In the age of constant security vulnerabilities and subsequent security patches, and the rapid and frequent addition of features to software, DevOps—a workflow that emphasizes communication between software developers and IT pros managing production environments—is at the forefront when considering how to shape an IT department to fit an organization's internal needs and best serve its customers.
This guide is a quick introduction to DevOps, as well as a "living" guide that will be updated periodically as trends and methods in this field change.
- What is it? DevOps is an ethos centered around integration and communication between software developers and IT professionals who manage production operations.
- Why does it matter? DevOps allows organizations to more rapidly deliver software and security updates internally and to customers.
- Who does this affect? Because implementing DevOps requires a corporate culture change, it affects the entire company. The benefits have far outweighed the difficulty of a culture shift in companies that have adopted DevOps.
- When is this happening? DevOps first gained traction in 2009. Large organizations such as Amazon, Walmart, and Adobe use DevOps.
- How do I implement it? DevOps is not a switch that can simply be turned on; it requires careful and gradual implementation so as to not disrupt the functioning of your organization.
SEE: Special report: Riding the DevOps revolution (free PDF) (TechRepublic)
What is DevOps?
DevOps (a combination of "Development" and "Operations") is an ethos that emphasizes the importance of communication and collaboration between software developers and production IT professionals, while automating the deployment of software and infrastructure changes.
The goal of DevOps is to create a working environment in which building, testing, and deploying software can occur rapidly, frequently, and reliably. In turn, this allows for an organization to achieve its goals more quickly, allowing for a faster turnaround time in the deployment of new features, security patches, and bug fixes.
DevOps encompasses the already popular programming concepts of agile development, continuous integration, and continuous delivery, and extends that ethos into the social aspect of IT by placing a premium on the importance of tearing down walls that divide development, operations, support, and management teams.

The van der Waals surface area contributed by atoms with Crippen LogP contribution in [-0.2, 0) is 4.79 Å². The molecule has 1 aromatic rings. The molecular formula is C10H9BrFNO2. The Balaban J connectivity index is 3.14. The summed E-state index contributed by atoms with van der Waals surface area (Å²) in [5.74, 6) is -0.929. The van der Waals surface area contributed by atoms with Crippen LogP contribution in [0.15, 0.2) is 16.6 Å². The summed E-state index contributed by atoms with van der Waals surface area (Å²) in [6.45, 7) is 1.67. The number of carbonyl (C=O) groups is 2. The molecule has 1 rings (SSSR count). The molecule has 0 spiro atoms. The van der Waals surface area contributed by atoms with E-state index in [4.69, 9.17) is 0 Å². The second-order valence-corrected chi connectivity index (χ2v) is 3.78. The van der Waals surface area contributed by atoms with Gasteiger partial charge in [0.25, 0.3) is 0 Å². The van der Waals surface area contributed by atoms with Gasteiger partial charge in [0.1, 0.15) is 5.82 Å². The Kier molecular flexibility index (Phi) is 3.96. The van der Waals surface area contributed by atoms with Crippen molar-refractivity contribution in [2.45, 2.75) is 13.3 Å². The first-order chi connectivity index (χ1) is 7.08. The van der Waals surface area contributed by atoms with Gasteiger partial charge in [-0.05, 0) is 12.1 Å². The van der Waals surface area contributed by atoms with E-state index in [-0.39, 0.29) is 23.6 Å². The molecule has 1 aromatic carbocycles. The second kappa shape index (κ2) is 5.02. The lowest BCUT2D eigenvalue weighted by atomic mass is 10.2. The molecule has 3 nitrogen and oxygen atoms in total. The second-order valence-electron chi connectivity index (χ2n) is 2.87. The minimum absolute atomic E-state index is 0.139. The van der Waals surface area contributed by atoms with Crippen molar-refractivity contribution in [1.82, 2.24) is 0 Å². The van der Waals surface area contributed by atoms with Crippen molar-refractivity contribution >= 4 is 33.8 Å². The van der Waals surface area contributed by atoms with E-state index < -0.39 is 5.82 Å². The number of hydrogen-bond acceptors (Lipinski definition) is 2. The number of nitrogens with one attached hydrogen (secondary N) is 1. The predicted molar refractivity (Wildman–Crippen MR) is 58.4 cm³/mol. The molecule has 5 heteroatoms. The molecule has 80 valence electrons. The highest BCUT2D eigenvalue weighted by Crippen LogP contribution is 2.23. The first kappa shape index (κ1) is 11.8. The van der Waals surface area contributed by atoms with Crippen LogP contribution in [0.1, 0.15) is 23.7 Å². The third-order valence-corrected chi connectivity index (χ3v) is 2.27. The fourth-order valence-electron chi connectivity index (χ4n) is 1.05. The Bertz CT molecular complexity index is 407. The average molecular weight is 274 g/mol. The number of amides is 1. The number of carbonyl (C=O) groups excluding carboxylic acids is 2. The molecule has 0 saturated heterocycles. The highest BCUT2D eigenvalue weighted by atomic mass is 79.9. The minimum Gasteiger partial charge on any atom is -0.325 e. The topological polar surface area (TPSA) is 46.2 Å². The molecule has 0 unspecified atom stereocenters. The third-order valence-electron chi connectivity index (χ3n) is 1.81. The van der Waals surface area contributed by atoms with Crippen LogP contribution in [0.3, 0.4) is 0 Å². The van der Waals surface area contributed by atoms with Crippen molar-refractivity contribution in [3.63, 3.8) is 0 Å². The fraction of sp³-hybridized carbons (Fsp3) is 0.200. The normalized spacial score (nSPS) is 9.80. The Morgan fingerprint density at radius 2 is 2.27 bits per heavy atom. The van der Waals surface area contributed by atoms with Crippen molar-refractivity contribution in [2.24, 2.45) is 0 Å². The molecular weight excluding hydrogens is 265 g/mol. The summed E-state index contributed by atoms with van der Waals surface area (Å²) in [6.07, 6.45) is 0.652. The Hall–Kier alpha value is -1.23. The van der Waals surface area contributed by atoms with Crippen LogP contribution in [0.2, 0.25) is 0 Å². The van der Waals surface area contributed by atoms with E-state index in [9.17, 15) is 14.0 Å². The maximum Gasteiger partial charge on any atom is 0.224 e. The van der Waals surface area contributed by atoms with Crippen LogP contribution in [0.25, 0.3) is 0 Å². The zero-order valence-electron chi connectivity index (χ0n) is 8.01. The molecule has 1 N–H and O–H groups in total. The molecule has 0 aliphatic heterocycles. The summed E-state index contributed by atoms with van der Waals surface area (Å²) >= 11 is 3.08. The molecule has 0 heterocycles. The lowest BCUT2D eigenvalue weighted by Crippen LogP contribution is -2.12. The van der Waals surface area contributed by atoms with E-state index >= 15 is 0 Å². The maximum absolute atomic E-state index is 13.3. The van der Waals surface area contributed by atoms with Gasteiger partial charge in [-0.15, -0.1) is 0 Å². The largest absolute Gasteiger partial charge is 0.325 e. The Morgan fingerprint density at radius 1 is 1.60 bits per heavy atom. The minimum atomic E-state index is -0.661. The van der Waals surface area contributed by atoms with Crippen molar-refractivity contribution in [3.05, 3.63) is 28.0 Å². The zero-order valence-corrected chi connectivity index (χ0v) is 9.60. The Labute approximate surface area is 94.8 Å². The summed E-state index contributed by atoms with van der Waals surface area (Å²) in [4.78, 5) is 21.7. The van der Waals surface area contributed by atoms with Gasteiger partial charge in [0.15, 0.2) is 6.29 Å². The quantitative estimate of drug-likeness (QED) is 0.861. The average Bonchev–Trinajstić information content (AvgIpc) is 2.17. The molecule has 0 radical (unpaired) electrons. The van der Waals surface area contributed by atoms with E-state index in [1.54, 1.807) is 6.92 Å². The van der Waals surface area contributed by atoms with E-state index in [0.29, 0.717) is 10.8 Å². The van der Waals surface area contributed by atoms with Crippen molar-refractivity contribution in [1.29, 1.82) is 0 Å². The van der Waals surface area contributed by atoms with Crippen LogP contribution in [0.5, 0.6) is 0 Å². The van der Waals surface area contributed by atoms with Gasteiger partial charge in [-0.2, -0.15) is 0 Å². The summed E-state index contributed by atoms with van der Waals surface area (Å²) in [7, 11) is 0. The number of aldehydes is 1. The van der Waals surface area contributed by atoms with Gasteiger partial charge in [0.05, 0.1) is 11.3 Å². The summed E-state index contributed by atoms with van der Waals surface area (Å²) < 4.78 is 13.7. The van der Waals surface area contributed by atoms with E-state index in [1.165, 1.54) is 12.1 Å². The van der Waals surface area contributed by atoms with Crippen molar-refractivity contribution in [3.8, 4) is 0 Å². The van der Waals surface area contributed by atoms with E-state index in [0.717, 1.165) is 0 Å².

In the same vein, DevOps is a descriptive—not a prescriptive—concept. There is no single product or silver bullet that can fix existing problems in an organization; the purpose of DevOps is to increase collaboration.
- DevOps decoded: What it is and why you should care (ZDNet)
- 10 best practices for DevOps (TechRepublic)
- How to tell if your DevOps is delivering business value (ZDNet)
- Quick glossary: DevOps (Tech Pro Research)
- Job description: DevOps engineer (Tech Pro Research)
Why does DevOps matter?
To put it simply, DevOps makes the entire software lifecycle faster, from code commit to production deployment.
A survey of 4,600 IT professionals by Puppet in June 2016 found that IT departments with a robust DevOps workflow deploy software 200 times more frequently than low-performing IT departments. In addition, they have 24 times faster recovery times, and three times lower rates of change failure, while spending 50% less time overall addressing security issues, and 22% less time on unplanned work.
While the concept of continuous delivery—and by extension, DevOps—may be counterintuitive to some, the end goal of frequent software deployments is to make the process so routine as to be a non-event, as opposed to a disruptive major rollout.
- Gap between DevOps-savvy and non-savvy companies is huge, survey finds (ZDNet)
- The road to digital bliss is paved with service thinking and DevOps (ZDNet)
- Enterprise cloud performs best with DevOps, software-defined networks (ZDNet)
- 7 critical lessons businesses learn when implementing DevOps (TechRepublic)
- DevOps isn't a matter of speed, it's all about software quality (TechRepublic)
Who does DevOps affect?